“Something is bothering you, Mistress?”
I looked up. Cleric was there, as she often was when I felt alone, confused, and angry. The concern in her soulful eyes touched me.
I nodded. “Yes. Something is bothering me.”
Cleric gestured toward the door. “It is a beautiful day out. Shall we retire to the deck to sip some refreshing lemonade and commune with nature?”
I was about to tell her I preferred keeping my own company that day, but then I reconsidered. “Yes, that sounds like a good idea. Why don’t we invite Dragon, Sorceress, and my Old Dwarf as well?”
Cleric furrowed her brow and stared at me. “If you wish. I will locate them, and we will meet you on the deck. We will bring the refreshments.”
Soon after, we were gathered on the deck. Cleric poured the lemonade and we all helped ourselves to cookies. Then we sat in silence, watching my Foreman and the lads work their illusory horses. My companions shifted uncomfortably and did not seem to know what to say.
My Old Dwarf was the first to break the silence, talking around a mouthful of cookies. “So’s, the holy lass be sayin’ thet summat be botherin’ ye.”
I nodded. “Do you remember me telling you about my friend, Ruth?”
The others nodded.
“She been an ol’ friend o yourn from back when ye been livin’ in thet udder place . . . New Jersey . . . an’ ye been runnin’ a stable where ye been keepin’ horsies fer udder people. Ruth been keepin’ ’er horsie wit ye, but then she been movin’ an’ ye dinna been keepin’ in touch much after thet.” My Old Dwarf tapped the side of his head. “I be rememberin’.”
“I remember as well.” Sorceress nodded. “If I recall correctly, a year or two ago, you discovered she was living near here when one of her relatives contacted you and asked you to visit her.” She sipped her lemonade as I nodded.
“Yes, that was two years ago. It was the first time I had seen Ruth in almost thirty-five years.” I sighed.
“That was not a pleasant visit for you, was it, Mistress?” Cleric gave me a sympathetic look.
I shook my head sadly. “No, not pleasant.”
My Old Dwarf nodded. “I be rememberin’ all right! Ye been all upset then by how she been. Ye been sayin’ thet she been robbed o ’erself by time. Ye been ta see ’er a few times since then, an’ each time, ye been just as upset.”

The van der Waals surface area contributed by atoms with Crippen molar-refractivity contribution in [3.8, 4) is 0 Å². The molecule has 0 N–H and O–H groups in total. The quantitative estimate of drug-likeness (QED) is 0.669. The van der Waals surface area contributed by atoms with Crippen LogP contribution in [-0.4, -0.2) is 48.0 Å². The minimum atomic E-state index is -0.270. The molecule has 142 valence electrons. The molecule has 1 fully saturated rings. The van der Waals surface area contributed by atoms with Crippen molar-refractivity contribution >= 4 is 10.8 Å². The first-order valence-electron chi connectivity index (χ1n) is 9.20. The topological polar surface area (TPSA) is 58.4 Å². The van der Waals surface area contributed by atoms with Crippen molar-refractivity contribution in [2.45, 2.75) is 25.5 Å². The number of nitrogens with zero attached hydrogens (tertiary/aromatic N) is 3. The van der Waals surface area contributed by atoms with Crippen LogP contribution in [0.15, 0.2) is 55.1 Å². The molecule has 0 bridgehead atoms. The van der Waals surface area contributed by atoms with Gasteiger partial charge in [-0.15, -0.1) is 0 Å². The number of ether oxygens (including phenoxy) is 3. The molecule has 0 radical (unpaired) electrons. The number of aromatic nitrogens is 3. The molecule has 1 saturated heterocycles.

Dragon, in her form of a delicate maiden, tilted her head and stroked her chin. “I remember also. Had you not planned to see her again, right before this pandemic closed her facility to visitors?”
“Yes. I was supposed to go, but her niece called me and cancelled the visit.” I took a sip of my lemonade. “That was five months ago. The niece just called me this week to let me know the nursing home was allowing visitors again.”
Sorceress nodded. “You went to see her Wednesday, did you not? I recall you were not upset by this visit. You said it was a good day for Ruth.”
“The visit was remarkable. Ruth had some of her spunk back. There was a sparkle in her eye, and she sat a little straighter. And she remembered things! She talked and talked and talked about the things we used to do, the horses we owned, the places we rode, the auctions we attended.”
“That sounds like a lovely day, Mistress!” Cleric beamed.
“So’s why be ye so upset taday?” My Old Dwarf was still talking around a mouthful of food.
“Ruth’s niece called me this morning. Ruth passed away last night in her sleep.”
“Oh, Mistress, I am so sorry!” Cleric placed her hand on my shoulder while the others murmured their condolences.
“Thank you. I’m sad she’s gone, but glad she had a few good days at the end. When I saw Ruth this week, it seemed she was doing so much better and her niece told me Ruth had been doing well all week. She seemed stronger, more engaged, remembering things. She even started working on a crossword puzzle.” I sighed. “It seems so unfair that she’s gone now, just as she seemed to be a bit better.”
“Be ye writin’ summat aboot ’er agin, liken ye did afore?” The dwarf took another handful of cookies.
I wrinkled my brow and shook my head. “No, I don’t think so. I think the blog and the poem I wrote about her two years ago will stand as her tribute.”
I sighed again. “Rest in peace, my friend. Rest in peace.”
I hope you come back again next week to visit and see what’s happening with my little band of displaced characters. We’ll leave the porch light on for you.